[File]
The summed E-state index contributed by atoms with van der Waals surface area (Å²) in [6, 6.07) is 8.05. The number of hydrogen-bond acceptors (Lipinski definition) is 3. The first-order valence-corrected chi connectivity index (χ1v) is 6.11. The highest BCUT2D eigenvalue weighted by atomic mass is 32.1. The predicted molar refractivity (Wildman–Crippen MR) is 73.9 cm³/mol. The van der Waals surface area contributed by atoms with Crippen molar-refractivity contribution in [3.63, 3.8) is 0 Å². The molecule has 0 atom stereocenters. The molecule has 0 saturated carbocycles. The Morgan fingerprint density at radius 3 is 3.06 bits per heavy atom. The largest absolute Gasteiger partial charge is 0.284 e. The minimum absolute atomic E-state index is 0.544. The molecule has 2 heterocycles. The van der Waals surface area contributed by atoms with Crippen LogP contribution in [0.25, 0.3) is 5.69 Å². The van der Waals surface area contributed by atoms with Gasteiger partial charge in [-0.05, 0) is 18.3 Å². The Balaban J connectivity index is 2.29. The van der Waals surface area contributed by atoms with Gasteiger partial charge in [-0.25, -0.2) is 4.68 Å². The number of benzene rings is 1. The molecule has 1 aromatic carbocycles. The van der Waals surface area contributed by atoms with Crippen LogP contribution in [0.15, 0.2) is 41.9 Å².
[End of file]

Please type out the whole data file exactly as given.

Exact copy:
The summed E-state index contributed by atoms with van der Waals surface area (Å²) in [6, 6.07) is 8.05. The number of hydrogen-bond acceptors (Lipinski definition) is 3. The first-order valence-corrected chi connectivity index (χ1v) is 6.11. The highest BCUT2D eigenvalue weighted by atomic mass is 32.1. The predicted molar refractivity (Wildman–Crippen MR) is 73.9 cm³/mol. The van der Waals surface area contributed by atoms with Crippen molar-refractivity contribution in [3.63, 3.8) is 0 Å². The molecule has 0 atom stereocenters. The molecule has 0 saturated carbocycles. The Morgan fingerprint density at radius 3 is 3.06 bits per heavy atom. The largest absolute Gasteiger partial charge is 0.284 e. The minimum absolute atomic E-state index is 0.544. The molecule has 2 heterocycles. The van der Waals surface area contributed by atoms with Crippen LogP contribution in [0.25, 0.3) is 5.69 Å². The van der Waals surface area contributed by atoms with Gasteiger partial charge in [-0.05, 0) is 18.3 Å². The Balaban J connectivity index is 2.29. The van der Waals surface area contributed by atoms with Gasteiger partial charge in [-0.25, -0.2) is 4.68 Å². The number of benzene rings is 1. The molecule has 1 aromatic carbocycles. The van der Waals surface area contributed by atoms with Crippen LogP contribution in [0.15, 0.2) is 41.9 Å².